AWL Power, Inc. v. City of Rochester
No. 2001-533, 12/9/2002
The Rochester Planning Board revoked the 1987 project approval at that time. Rochester had since enacted a zoning ordinance in 1988 that rendered much of the proposed construction non-conforming. The planning board found that the developer’s rights had not permanently vested where the developer had completed 43 percent of the public improvements and 10 percent of the total private and public improvements. The planning board also found that continued construction on the project was barred by the 1988 ordinance.
At issue in this case is the common law permanent vesting right that developers may obtain by completing “substantial construction” as established in Piper v. Meredith, 110 N.H. 291 (1970) and further interpreted and defined by the Court in later cases. In concluding that the developer had not completed substantial construction, the lower court had measured the amount spent to date against the cost of the entire plan. The cost of the entire development was about $6 million.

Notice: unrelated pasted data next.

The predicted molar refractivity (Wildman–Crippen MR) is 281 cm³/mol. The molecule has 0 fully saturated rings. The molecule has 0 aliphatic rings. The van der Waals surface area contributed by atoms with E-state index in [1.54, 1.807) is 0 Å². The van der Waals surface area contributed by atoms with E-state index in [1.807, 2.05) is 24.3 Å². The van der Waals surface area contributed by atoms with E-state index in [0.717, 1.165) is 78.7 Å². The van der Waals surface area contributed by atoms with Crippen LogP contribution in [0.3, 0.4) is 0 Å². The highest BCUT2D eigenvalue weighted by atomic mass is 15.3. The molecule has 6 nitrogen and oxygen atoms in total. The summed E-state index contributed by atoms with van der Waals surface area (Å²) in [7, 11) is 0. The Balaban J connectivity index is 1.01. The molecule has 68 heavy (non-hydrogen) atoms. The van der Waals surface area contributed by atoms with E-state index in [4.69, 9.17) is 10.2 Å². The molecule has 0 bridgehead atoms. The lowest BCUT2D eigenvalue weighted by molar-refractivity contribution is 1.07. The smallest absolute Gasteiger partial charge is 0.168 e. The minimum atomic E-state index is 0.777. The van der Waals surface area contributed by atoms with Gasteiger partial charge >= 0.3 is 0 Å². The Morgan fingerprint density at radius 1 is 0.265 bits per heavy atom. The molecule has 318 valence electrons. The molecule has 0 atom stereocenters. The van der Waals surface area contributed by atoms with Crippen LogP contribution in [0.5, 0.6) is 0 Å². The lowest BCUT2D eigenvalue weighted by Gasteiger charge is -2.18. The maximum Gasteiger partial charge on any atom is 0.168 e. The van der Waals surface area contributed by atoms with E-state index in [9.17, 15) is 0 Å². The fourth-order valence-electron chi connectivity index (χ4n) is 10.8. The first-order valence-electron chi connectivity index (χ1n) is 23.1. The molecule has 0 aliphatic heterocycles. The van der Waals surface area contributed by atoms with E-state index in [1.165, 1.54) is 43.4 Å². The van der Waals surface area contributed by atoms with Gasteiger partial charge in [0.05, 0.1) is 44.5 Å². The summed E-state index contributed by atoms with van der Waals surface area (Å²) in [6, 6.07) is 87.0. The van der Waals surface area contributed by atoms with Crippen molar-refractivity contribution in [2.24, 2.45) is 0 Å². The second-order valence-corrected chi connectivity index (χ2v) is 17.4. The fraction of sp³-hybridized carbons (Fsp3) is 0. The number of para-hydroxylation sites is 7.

“[An] owner, who, relying in good faith on the absence of any regulation which would prohibit his proposed project, has made substantial construction on the property or has incurred substantial liabilities relating directly thereto, or both, acquires a vested right to complete his project in spite of the subsequent adoption of an ordinance prohibiting the same.” Piper, 110 N.H. at 299.
The Supreme Court disagreed with the lower court, stating that it was improper to look only at the comparison of dollars spent to overall cost. The Court said the main rationale for the common law vesting right is the developer’s good faith reliance on the absence of applicable zoning regulations and that the completion of a certain percentage of a project cannot be the exclusive method by which developers’ rights vest. Questions of permanent vesting must be reviewed on a case-by-case basis looking at the facts and circumstances of each scenario.
The Court’s consideration of the following factors should provide some direction to municipalities in determining when rights have vested:
Please be advised that the foregoing case summary is based upon a Supreme Court slip opinion. Slip opinions are subject to change following motions for rehearing and/or motions for reconsideration. The Court may also modify the opinion without motion. The final version of the Court’s opinion is that which appears in the New Hampshire Reports.< Back to Court Update Home